The Budget 2021 places special emphasis on disinvestment and privatisation to shore up government revenues and fulfil Narendra Modi’s ambition of minimum government, maximum governance.
Finance Minister Nirmala Sitharaman in her budget speech laid emphasis on the fact that the government will be pursuing the strategic disinvestment of central public sector units (PSUs) more rigorously.
The government has pegged the disinvestment target for FY 2021-22 at Rs 1.75 lakh crore. This will include the shedding of Centre's stake in two state-owned banks and a general insurance company, and largescale asset sales.
The government is committed to complete the strategic disinvestment of many PSUs including BPCL and Air India in the next financial year, the finance minister reiterated.
The government’s record in meeting the disinvestment targets have been dismal so far to say the least. For FY 2020-21, the target was Rs 2.1 lakh crore, of which only 15% is expected to be realised.
The Atal Bihari Vajpayee government during 1999-2004 had privatized four companies Balco and Hindustan Zinc (to Vedanta Group), IPCL (to Reliance) and VSNL (to Tata Group). After that there hasn’t been significant progress on the same.
In a series of structural reforms announced in August last year to combat the economic fallout of the pandemic and the resultant lockdown, the government had identified 18 strategic sectors.
These include banking, insurance, steel, fertiliser, petroleum and defence equipment, where it will retain only a limited presence, a maximum of four PSUs and a minimum of one unit operating. It plans to completely exit non-strategic sectors through privatisation or strategic disinvestment.
India has 348 public sector enterprises and the net worth of the government’s holdings in these firms is around Rs 7 lakh crore, according to government estimates.
Around 80 of these are listed on the stock exchanges with a market capitalisation of Rs 12.2 lakh crore as per current estimates, where its holding ranges from 51% to 75%.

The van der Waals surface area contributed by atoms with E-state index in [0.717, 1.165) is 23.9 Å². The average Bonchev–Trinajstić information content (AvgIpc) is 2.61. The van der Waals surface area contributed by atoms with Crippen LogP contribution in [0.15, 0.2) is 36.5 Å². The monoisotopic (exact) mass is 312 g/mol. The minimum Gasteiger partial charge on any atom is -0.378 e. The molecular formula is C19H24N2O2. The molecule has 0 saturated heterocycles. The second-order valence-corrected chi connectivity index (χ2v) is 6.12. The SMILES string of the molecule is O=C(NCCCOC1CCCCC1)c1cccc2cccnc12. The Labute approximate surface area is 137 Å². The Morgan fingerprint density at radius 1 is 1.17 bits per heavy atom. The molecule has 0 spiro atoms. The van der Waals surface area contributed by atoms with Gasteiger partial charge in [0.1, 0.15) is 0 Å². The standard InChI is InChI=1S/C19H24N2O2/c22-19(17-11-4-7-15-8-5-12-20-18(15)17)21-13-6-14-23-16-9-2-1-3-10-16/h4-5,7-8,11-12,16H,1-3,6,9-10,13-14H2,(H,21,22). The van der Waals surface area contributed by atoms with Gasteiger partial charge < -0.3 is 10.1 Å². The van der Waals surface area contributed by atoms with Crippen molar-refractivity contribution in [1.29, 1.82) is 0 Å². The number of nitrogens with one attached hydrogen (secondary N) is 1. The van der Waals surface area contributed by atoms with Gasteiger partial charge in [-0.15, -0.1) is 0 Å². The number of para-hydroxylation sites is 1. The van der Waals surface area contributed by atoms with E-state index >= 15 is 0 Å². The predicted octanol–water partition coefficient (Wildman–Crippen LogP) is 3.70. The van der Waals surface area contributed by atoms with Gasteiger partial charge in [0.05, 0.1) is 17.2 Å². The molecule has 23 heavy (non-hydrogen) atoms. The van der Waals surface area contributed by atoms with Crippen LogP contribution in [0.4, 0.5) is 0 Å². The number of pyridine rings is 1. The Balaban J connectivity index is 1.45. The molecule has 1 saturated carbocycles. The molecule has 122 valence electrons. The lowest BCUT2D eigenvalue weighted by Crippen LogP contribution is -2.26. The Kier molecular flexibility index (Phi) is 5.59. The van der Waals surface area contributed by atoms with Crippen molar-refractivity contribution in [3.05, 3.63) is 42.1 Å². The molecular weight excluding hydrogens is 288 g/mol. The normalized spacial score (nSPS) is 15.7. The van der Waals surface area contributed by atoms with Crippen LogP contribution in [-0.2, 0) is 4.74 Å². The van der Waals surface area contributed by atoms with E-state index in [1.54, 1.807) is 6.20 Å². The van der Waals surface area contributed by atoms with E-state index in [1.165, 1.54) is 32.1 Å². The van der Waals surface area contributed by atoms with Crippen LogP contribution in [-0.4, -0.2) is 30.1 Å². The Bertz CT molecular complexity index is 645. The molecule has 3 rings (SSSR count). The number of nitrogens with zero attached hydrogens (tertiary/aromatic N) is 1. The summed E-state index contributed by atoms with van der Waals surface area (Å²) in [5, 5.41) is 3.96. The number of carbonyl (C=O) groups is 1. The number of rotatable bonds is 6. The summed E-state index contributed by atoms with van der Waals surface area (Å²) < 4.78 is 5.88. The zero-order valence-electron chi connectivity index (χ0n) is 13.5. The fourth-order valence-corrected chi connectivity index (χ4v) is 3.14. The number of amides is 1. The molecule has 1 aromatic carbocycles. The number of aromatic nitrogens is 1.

Even if the entire holding of the central government is sold in these PSUs, the maximum it could fetch is Rs 6 lakh to Rs 8 lakh crore.
This is a meagre amount considering that the government intends to spend Rs 34 lakh crore in the next financial year.
This is sufficient to meet just 18%-24% of expenditure of the government in just one year.
Then there are companies which are not listed on any stock exchange. 70 PSUs were in a loss as of March 31, 2019, with their total stress amounting to over Rs 31,000 crore, collectively.
Out of these, state-run carrier Air India, telecom companies BSNL and MTNL were the top three loss-making PSUs in FY 2018-19, as per a written reply in Rajya Sabha.
According to the reply, BSNL lost Rs 14,904 crore; Air India’s losses were at Rs 8,474 crore and MTNL’s losses stood at Rs 3,390 crore.
Now the big question is who will buy these loss making PSUs? They have piled on huge amounts of debt. We have been struggling to sell Air India for more than a year now. The sale process was impacted by COVID.
The carrier does have assets of significant scale and size including airplanes, routes, landing rights, parking spaces etc. However, who would take on its humongous debt?
Many bidders have been hesitant to take over the debt. Without that it practically means selling the airline for free.
Similarly, the BPCL privatisation is also facing hurdles. Valuation remains the sticky point. The opposition by trade unions, legal hurdles and fear of accusations of sell out to private corporates at discounted prices, are other areas of concern for the government.
Critics have argued that disinvestment is like selling family silver to meet your current expenditure. The Finance Minister has countered this by saying that the government’s disinvestment policy is not akin to selling the family silver.
She added that the disinvestment policy has been devised to ensure better spending of taxpayers’ money and scaling up public sector enterprises in strategic areas to their full potential.
As per reports, the government is thinking of bringing down the number of PSUs to about two dozen from over 300 currently.
While privatisation will lead to improvement in efficiencies, investments and creation of jobs, these long term benefits will take many years to fructify.
To sum up, the amounts involved show that disinvestment is not a magic wand which can bail out our economy, ailing from the aftereffects of the pandemic.
The focus has to be on widening our tax base to raise more resources to fund government spending.